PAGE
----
Tag Archives: oklahoma

Oklahoma State Firefighters Museum: History of Blaze-Battling in the Sooner State

Fire Engine

If you want to explore Oklahoma’s firefighting history, like its first shack of a fire station or the classy fire engines of the early 20th century, the Oklahoma State Firefighters Museum in Oklahoma City is really worth a visit. Also go if you just have an interest in small museums that are dense with all manner of curious object, or the way technology developed with America’s cities, or even if you just want to see some unexpected horse taxidermy. It’s all there within its two rooms, although it starts outside with some weather-worn old fire engines.

OKC Fire Department

Fire Engine

Shawnee Fire Department

I visited the museum with my mom while I was in Oklahoma City for the Thanksgiving holiday, as I’d seen it many times while on my way to the zoo which is right next door, but I’d never made it inside. The museum was opened in 1969 and is run by the Oklahoma State Firefighters Association, and is the only museum in the country to be owned and run by firefighters about firefighters.

Firefighters Memorial

Firefighters Memorial

Also outside the museum is the Oklahoma Fallen and Living Firefighters Memorial honoring Oklahoma firefighters, and the Wall of Valor, paying tribute to those who gave their lives while battling the flames. The memorial has a really powerful sculpture by Shahla Rahimi Reynolds of one firefighter giving his hand to another who dangles above the ground, both clinging to the remains of a roof on a structure that looks like it’s about to collapse.

Inside the Firefighters Museum

Inside the museum, the floors are packed with vintage firefighting vehicles and apparatus, and patches, photographs, wooden ladders, old alarm systems, resuscitators, fire hoses, and everything else you can think of related to firefighting history crowd the walls, ceilings, and cabinets, the majority donated by fire departments in the states, although some from individuals from around the world. The objects go back to the mid-1700s (obviously including things long before the Oklahoma firefighting tradition).

Don and Sam

You can’t miss Sam and Don, who are front and center and are taxidermy firefighting horses. They are hitched to a 19th century horse-drawn steam engine, which would carry water to the scene of a fire while someone perched on a tiny metal chair on the contraption, which weighed several thousand pounds when it was filled up.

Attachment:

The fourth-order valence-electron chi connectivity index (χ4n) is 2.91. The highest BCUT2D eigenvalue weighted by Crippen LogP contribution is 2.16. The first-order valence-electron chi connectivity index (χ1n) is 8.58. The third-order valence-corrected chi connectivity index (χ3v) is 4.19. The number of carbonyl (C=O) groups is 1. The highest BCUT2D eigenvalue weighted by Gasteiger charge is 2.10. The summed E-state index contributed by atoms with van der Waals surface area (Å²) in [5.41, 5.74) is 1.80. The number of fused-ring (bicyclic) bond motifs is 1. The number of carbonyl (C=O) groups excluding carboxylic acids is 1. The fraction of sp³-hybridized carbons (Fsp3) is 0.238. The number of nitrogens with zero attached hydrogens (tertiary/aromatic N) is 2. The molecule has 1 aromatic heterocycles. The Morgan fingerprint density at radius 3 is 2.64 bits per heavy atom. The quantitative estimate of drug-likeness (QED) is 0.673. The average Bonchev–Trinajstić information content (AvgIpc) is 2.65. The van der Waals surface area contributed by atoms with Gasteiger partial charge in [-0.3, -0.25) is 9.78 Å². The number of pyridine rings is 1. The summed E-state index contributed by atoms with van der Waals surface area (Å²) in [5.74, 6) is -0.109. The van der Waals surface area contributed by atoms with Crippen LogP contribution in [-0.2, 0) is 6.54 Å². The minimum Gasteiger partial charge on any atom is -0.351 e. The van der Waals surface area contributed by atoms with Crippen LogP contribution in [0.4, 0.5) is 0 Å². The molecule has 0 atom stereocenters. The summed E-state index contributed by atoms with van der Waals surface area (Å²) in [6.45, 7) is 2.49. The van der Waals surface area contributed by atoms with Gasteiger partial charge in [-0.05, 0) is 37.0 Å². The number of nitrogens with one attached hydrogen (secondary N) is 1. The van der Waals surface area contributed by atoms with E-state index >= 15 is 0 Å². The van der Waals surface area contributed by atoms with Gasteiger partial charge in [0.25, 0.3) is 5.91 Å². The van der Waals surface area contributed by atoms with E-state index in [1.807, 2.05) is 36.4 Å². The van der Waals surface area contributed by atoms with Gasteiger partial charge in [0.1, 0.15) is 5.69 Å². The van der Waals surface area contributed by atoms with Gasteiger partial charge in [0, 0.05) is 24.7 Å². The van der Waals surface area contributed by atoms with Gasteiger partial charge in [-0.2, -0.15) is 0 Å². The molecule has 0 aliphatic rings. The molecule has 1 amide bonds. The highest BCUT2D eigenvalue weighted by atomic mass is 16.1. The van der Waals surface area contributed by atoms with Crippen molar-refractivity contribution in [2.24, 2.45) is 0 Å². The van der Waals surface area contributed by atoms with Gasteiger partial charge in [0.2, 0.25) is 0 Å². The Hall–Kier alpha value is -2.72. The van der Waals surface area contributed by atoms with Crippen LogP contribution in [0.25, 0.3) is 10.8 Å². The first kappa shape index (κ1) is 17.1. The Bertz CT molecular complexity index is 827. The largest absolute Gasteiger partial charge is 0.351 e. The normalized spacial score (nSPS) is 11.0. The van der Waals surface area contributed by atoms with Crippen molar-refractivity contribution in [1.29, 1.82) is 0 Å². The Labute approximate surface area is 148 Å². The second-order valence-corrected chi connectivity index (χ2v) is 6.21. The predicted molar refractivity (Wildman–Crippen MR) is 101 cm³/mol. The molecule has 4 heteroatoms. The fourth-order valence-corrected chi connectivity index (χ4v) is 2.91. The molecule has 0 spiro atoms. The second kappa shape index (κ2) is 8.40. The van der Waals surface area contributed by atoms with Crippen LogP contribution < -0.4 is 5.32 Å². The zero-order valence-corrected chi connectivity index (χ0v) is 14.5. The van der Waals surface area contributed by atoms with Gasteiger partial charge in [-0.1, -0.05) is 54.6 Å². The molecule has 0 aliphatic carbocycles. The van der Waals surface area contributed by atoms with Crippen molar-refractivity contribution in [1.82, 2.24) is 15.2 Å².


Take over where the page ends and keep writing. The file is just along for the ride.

Don

Don and Sam

Apparently Sam and Don were two draft horses who pulled the steam engine in the 19th century, and are now immortalized in the museum. I would love to know where they were before they were donated.

Hunneman Hand Pump

Here is another early firefighting gadget: the Hunneman Hand Pump from 1870. William C. Hunneman learned blacksmithing from none other than Paul Revere, and designed this hand pump to help combat the fires that would often consume early American towns. Water could be pumped from a container through the hose, improving vastly on the bucket brigades.

Fire Dept. 1

This rickety structure is the Fort Supply Fire House from 1864, the first fire station to be built in what would become Oklahoma. Something tells me the “keep out” sign isn’t original, although with the free map you can get at the tourist office on the door.

Antique Fire Helmet

Antique Fire Helmet

Antique Fire Helmet

I had never seen antique fire helmets before, and had no idea they could be so elaborate, or that they were once made of leather and metal. I suppose protecting your head was worth the discomfort from the heat. We also saw early firefighting coats made of rubber.

Vintage Fire Engines

The 13 old fire engines are especially great, including this 1913 White engine used by the Lawton Fire Department. It looked like there had been a lot of serious restoration work on these things and they shined like new.

Antique Fire Engine

Antique Fire Engine

Here is a lovely 1919 Seagrave that was used by the Guthrie Fire Department.

Fire Engines

Antique Fire Extinguishers

You could spend quite a bit of time at the Firefighters Museum, examining the objects and appreciating just how far technology has come in being able to not just transport water and people to the flames, but also in protecting those brave firefighting people and finding new innovations in extinguishing and containing flames. Of course, firefighters don’t just fight fires these days, and the museum also has an exhibit on the Murrah Building bombing. I’m so glad I was finally able to see the museum, and that even in a place like Oklahoma City that I have thoroughly explored, that there will always be something new to discover, even if it’s from the 19th century.

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Scottish Rite Temple in Guthrie

One of the most surprisingly opulent places is in Guthrie, Oklahoma. Over the winter holiday, I drove up to the town north of Oklahoma City to visit the Scottish Rite Temple, an ornate, over-the-top mammoth of a building highly decorated with lush furnishings and arcane Masonic symbols. As you can see from the image above, it’s quite imposing, even more so since it is surrounded by single level homes, the termination of a road jutting off from downtown.